Two of the most controversial features of modern law had their origins in the turbulent days of the 1960s. The Civil Rights Act of 1964 imposed on an employer a general obligation not to discriminate on grounds of sex in making employment decisions. Two years later, a major reform in the Federal Rules of Civil Procedure vastly expanded the potential scope of class actions under Rule 23 by introducing a procedural mechanism that allowed representative plaintiffs to bring class action lawsuits on behalf of other individuals without their cooperation or consent.
At the time of these reforms, the proponents of both legal initiatives offered extensive assurances that the expansion of liability would be carefully curbed to avoid imposing excessive burdens on defendants. It is fair to say that the drafters of those new laws and rules did try to make good on that promise.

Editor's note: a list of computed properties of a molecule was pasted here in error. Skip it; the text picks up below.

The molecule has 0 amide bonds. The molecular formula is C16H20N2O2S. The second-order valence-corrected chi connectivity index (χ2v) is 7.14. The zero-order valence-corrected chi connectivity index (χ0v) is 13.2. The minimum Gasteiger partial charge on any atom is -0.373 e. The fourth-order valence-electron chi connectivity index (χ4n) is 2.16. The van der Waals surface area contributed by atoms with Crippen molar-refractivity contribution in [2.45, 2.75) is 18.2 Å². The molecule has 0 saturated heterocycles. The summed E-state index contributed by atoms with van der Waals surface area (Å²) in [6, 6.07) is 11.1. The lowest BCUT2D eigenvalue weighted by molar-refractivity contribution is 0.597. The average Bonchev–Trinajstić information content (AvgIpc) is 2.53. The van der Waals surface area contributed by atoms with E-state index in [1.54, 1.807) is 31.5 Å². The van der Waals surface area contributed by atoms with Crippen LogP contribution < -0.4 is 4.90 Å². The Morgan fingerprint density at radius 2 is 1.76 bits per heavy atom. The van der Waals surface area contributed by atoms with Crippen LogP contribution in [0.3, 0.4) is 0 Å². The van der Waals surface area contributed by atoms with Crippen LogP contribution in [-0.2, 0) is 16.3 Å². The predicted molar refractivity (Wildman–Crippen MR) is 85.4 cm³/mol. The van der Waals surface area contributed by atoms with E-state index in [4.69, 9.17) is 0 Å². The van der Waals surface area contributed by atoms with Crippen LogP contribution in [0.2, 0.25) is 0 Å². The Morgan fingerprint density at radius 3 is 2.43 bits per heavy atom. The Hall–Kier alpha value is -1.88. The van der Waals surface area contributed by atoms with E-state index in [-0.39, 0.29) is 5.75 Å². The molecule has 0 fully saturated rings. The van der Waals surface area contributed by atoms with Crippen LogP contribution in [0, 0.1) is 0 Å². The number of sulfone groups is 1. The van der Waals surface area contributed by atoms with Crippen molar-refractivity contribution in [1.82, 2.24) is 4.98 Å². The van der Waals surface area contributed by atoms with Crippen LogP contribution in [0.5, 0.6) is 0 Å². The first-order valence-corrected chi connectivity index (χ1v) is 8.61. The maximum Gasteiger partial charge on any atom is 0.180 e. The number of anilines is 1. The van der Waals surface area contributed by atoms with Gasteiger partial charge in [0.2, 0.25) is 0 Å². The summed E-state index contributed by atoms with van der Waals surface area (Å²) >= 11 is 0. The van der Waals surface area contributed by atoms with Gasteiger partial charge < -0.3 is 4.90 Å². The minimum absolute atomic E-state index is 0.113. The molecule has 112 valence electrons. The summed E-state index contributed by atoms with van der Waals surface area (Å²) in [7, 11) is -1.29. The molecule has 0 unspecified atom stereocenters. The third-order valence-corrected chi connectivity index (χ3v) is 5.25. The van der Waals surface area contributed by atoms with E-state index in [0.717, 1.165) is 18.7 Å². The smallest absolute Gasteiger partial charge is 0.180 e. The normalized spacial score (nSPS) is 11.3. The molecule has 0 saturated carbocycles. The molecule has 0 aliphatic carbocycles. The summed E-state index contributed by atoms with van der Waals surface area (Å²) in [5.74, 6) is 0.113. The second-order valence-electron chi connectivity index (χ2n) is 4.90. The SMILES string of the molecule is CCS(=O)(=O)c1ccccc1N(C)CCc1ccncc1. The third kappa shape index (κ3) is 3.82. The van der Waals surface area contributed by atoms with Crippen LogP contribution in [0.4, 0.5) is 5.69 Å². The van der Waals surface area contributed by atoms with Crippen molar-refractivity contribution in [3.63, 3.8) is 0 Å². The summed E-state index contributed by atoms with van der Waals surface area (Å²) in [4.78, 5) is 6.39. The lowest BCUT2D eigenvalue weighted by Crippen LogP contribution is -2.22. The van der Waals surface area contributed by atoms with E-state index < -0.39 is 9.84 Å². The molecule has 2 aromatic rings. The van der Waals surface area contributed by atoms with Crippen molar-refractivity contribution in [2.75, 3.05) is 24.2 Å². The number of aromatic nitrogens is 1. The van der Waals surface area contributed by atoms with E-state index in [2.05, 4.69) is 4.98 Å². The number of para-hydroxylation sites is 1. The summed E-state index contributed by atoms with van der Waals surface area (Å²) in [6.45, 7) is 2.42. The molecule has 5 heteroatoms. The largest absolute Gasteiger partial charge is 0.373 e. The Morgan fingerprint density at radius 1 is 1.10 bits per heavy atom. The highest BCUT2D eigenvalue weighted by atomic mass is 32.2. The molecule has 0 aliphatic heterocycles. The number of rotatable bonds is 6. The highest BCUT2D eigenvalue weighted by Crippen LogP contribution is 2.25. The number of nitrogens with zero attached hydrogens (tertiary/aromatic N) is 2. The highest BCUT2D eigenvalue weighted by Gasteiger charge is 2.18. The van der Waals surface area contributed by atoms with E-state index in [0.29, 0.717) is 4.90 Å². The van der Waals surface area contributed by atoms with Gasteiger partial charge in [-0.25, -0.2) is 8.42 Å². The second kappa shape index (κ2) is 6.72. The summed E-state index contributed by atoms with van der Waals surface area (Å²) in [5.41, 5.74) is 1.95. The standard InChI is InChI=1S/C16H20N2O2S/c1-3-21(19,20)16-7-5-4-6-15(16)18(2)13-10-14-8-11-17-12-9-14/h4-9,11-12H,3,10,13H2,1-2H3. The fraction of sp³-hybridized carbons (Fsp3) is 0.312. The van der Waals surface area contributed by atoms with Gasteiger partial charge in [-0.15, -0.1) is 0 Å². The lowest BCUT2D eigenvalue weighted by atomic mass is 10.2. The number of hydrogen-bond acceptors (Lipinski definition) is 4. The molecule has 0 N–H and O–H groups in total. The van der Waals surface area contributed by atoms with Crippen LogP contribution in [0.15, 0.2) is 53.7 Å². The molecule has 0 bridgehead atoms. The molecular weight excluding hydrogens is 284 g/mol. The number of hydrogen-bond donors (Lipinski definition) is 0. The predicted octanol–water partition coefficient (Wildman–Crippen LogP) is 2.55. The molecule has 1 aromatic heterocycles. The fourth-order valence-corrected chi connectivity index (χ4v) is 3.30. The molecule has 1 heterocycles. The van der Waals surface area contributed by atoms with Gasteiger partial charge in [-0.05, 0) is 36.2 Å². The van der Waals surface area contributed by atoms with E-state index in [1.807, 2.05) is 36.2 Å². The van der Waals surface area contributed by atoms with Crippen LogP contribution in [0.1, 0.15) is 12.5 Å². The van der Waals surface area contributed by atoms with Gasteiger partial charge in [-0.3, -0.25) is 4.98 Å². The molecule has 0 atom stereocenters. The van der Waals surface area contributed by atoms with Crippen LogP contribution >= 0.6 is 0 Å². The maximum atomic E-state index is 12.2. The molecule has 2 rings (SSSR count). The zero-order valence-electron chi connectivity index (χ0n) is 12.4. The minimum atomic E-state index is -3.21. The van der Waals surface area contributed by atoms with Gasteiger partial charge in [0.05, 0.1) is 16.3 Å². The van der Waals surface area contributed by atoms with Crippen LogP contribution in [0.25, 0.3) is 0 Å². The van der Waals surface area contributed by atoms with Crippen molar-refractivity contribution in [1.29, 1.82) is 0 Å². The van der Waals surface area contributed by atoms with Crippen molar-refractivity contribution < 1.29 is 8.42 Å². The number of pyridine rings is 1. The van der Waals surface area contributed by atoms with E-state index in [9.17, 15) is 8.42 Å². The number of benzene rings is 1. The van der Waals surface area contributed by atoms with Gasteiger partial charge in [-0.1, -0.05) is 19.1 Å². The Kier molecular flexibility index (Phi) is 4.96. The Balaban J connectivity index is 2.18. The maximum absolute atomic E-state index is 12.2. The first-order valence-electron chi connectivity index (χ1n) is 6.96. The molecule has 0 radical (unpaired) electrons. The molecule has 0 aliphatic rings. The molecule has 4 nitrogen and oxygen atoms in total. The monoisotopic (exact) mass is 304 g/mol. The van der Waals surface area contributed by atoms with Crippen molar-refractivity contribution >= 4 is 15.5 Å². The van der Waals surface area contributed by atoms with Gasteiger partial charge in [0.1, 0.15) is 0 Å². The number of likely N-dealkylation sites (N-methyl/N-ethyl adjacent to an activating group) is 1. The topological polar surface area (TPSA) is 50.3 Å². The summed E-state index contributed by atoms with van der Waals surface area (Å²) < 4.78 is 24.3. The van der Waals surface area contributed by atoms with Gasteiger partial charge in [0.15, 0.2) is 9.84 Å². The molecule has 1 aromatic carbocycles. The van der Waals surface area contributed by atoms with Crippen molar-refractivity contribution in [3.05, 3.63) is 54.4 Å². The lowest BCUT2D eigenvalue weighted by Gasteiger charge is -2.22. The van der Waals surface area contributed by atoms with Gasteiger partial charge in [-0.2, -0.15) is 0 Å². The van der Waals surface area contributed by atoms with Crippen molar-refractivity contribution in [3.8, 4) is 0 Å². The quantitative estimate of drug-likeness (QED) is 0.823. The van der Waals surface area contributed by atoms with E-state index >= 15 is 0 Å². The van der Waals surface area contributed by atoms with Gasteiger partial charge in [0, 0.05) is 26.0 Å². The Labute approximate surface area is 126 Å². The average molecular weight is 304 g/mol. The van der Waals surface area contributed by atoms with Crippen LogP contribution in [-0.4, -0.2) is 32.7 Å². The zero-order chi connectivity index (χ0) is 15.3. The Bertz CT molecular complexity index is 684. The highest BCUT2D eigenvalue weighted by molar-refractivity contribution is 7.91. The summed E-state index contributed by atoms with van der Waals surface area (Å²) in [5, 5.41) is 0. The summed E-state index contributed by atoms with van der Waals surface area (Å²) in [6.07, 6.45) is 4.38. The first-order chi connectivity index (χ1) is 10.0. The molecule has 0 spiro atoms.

Yet the argument of such reformers that any new rule is both mild and moderate should always be greeted with a large grain of salt. The long-term impact of any statute or rule does not depend exclusively, even largely, on either its text or its legislative history. It depends far more on two less obvious factors. The first is the way in which administrators and judges construe it going forward—which is always more broadly than either the words or the context suggest. The second is the synergistic interaction between different legal regimes, which magnify the impact of both legal regimes.